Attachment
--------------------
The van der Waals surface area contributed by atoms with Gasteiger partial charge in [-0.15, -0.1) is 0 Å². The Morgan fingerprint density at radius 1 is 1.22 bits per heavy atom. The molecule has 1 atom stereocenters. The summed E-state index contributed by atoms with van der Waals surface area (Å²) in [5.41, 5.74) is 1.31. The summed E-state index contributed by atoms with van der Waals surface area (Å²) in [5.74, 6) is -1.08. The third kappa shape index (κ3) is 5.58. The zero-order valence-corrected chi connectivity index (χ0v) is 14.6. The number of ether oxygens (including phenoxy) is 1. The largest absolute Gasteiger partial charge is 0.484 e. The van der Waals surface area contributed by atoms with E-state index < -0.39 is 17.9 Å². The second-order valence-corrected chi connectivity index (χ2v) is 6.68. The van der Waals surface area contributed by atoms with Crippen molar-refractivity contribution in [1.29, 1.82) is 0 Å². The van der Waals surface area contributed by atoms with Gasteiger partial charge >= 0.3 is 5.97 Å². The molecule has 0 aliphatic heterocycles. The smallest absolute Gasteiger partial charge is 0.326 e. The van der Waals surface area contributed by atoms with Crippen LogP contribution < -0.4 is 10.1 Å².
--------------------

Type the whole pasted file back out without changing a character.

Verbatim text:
The van der Waals surface area contributed by atoms with Gasteiger partial charge in [-0.15, -0.1) is 0 Å². The Morgan fingerprint density at radius 1 is 1.22 bits per heavy atom. The molecule has 1 atom stereocenters. The summed E-state index contributed by atoms with van der Waals surface area (Å²) in [5.41, 5.74) is 1.31. The summed E-state index contributed by atoms with van der Waals surface area (Å²) in [5.74, 6) is -1.08. The third kappa shape index (κ3) is 5.58. The zero-order valence-corrected chi connectivity index (χ0v) is 14.6. The number of ether oxygens (including phenoxy) is 1. The largest absolute Gasteiger partial charge is 0.484 e. The van der Waals surface area contributed by atoms with E-state index < -0.39 is 17.9 Å². The second-order valence-corrected chi connectivity index (χ2v) is 6.68. The van der Waals surface area contributed by atoms with Crippen molar-refractivity contribution in [1.29, 1.82) is 0 Å². The van der Waals surface area contributed by atoms with Gasteiger partial charge >= 0.3 is 5.97 Å². The molecule has 0 aliphatic heterocycles. The smallest absolute Gasteiger partial charge is 0.326 e. The van der Waals surface area contributed by atoms with Crippen LogP contribution < -0.4 is 10.1 Å².